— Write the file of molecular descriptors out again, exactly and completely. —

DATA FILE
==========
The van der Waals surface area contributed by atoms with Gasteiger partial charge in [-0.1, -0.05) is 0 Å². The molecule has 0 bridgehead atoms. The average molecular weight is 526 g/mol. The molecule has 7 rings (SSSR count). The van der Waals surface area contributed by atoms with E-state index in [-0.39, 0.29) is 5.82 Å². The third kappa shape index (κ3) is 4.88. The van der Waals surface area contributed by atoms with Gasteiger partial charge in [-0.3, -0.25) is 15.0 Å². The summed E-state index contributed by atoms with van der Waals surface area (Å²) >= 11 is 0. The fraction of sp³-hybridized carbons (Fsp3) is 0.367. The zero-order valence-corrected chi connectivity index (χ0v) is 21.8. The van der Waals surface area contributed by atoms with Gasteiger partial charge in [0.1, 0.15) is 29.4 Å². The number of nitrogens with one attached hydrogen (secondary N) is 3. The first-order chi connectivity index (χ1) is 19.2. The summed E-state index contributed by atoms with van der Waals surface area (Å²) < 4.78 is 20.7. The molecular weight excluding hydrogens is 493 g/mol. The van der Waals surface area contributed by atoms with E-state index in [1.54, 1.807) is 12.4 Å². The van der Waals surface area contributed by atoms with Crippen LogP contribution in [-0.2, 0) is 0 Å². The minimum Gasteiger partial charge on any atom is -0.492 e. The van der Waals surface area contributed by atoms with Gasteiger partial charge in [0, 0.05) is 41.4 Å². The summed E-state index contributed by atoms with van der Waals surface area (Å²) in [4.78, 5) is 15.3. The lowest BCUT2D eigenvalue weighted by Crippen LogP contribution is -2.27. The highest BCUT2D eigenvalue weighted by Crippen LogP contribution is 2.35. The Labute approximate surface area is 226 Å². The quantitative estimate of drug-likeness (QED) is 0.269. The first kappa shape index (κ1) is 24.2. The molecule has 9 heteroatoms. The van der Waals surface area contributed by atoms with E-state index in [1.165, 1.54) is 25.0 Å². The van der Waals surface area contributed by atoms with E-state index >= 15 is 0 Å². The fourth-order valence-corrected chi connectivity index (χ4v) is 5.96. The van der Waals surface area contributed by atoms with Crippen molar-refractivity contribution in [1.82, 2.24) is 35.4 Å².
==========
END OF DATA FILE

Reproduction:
The van der Waals surface area contributed by atoms with Gasteiger partial charge in [-0.1, -0.05) is 0 Å². The molecule has 0 bridgehead atoms. The average molecular weight is 526 g/mol. The molecule has 7 rings (SSSR count). The van der Waals surface area contributed by atoms with E-state index in [-0.39, 0.29) is 5.82 Å². The third kappa shape index (κ3) is 4.88. The van der Waals surface area contributed by atoms with Gasteiger partial charge in [-0.3, -0.25) is 15.0 Å². The summed E-state index contributed by atoms with van der Waals surface area (Å²) >= 11 is 0. The fraction of sp³-hybridized carbons (Fsp3) is 0.367. The zero-order valence-corrected chi connectivity index (χ0v) is 21.8. The van der Waals surface area contributed by atoms with Gasteiger partial charge in [0.1, 0.15) is 29.4 Å². The number of nitrogens with one attached hydrogen (secondary N) is 3. The first-order chi connectivity index (χ1) is 19.2. The summed E-state index contributed by atoms with van der Waals surface area (Å²) < 4.78 is 20.7. The molecular weight excluding hydrogens is 493 g/mol. The van der Waals surface area contributed by atoms with E-state index in [1.54, 1.807) is 12.4 Å². The van der Waals surface area contributed by atoms with Crippen LogP contribution in [-0.2, 0) is 0 Å². The minimum Gasteiger partial charge on any atom is -0.492 e. The van der Waals surface area contributed by atoms with Gasteiger partial charge in [0, 0.05) is 41.4 Å². The summed E-state index contributed by atoms with van der Waals surface area (Å²) in [4.78, 5) is 15.3. The lowest BCUT2D eigenvalue weighted by Crippen LogP contribution is -2.27. The highest BCUT2D eigenvalue weighted by Crippen LogP contribution is 2.35. The Labute approximate surface area is 226 Å². The quantitative estimate of drug-likeness (QED) is 0.269. The first kappa shape index (κ1) is 24.2. The molecule has 9 heteroatoms. The van der Waals surface area contributed by atoms with E-state index in [1.165, 1.54) is 25.0 Å². The van der Waals surface area contributed by atoms with E-state index >= 15 is 0 Å². The fourth-order valence-corrected chi connectivity index (χ4v) is 5.96. The van der Waals surface area contributed by atoms with Crippen molar-refractivity contribution in [1.82, 2.24) is 35.4 Å².